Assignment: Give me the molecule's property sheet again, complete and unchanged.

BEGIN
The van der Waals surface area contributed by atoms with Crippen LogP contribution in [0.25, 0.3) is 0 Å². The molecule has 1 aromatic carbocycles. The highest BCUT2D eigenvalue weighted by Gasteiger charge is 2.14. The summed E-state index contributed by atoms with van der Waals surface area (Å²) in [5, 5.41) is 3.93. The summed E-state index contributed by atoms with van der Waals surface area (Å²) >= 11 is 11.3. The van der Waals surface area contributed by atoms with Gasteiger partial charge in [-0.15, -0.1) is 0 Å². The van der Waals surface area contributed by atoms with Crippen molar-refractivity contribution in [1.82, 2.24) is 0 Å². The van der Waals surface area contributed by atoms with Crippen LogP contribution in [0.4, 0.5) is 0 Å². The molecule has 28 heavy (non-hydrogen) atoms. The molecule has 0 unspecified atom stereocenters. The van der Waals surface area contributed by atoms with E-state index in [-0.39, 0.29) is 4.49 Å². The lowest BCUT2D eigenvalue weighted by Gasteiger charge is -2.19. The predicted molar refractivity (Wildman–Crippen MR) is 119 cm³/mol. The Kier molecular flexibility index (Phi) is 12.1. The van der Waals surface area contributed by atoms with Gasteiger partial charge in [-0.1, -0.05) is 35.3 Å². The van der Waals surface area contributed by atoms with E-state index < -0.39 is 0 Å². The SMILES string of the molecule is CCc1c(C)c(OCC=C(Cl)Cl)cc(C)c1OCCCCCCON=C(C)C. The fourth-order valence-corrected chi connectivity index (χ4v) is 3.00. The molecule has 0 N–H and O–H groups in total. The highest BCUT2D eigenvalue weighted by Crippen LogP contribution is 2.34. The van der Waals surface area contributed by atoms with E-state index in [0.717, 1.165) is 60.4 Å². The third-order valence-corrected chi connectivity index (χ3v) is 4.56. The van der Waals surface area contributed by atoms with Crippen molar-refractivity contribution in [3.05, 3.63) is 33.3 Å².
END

The van der Waals surface area contributed by atoms with Crippen LogP contribution in [0.25, 0.3) is 0 Å². The molecule has 1 aromatic carbocycles. The highest BCUT2D eigenvalue weighted by Gasteiger charge is 2.14. The summed E-state index contributed by atoms with van der Waals surface area (Å²) in [5, 5.41) is 3.93. The summed E-state index contributed by atoms with van der Waals surface area (Å²) >= 11 is 11.3. The van der Waals surface area contributed by atoms with Gasteiger partial charge in [-0.15, -0.1) is 0 Å². The van der Waals surface area contributed by atoms with Crippen molar-refractivity contribution in [1.82, 2.24) is 0 Å². The van der Waals surface area contributed by atoms with Crippen LogP contribution in [0.4, 0.5) is 0 Å². The molecule has 28 heavy (non-hydrogen) atoms. The molecule has 0 unspecified atom stereocenters. The van der Waals surface area contributed by atoms with E-state index in [-0.39, 0.29) is 4.49 Å². The lowest BCUT2D eigenvalue weighted by Gasteiger charge is -2.19. The predicted molar refractivity (Wildman–Crippen MR) is 119 cm³/mol. The Kier molecular flexibility index (Phi) is 12.1. The van der Waals surface area contributed by atoms with Gasteiger partial charge in [-0.1, -0.05) is 35.3 Å². The van der Waals surface area contributed by atoms with E-state index < -0.39 is 0 Å². The SMILES string of the molecule is CCc1c(C)c(OCC=C(Cl)Cl)cc(C)c1OCCCCCCON=C(C)C. The fourth-order valence-corrected chi connectivity index (χ4v) is 3.00. The molecule has 0 N–H and O–H groups in total. The highest BCUT2D eigenvalue weighted by Crippen LogP contribution is 2.34. The van der Waals surface area contributed by atoms with E-state index in [0.717, 1.165) is 60.4 Å². The third-order valence-corrected chi connectivity index (χ3v) is 4.56. The van der Waals surface area contributed by atoms with Crippen molar-refractivity contribution in [3.05, 3.63) is 33.3 Å².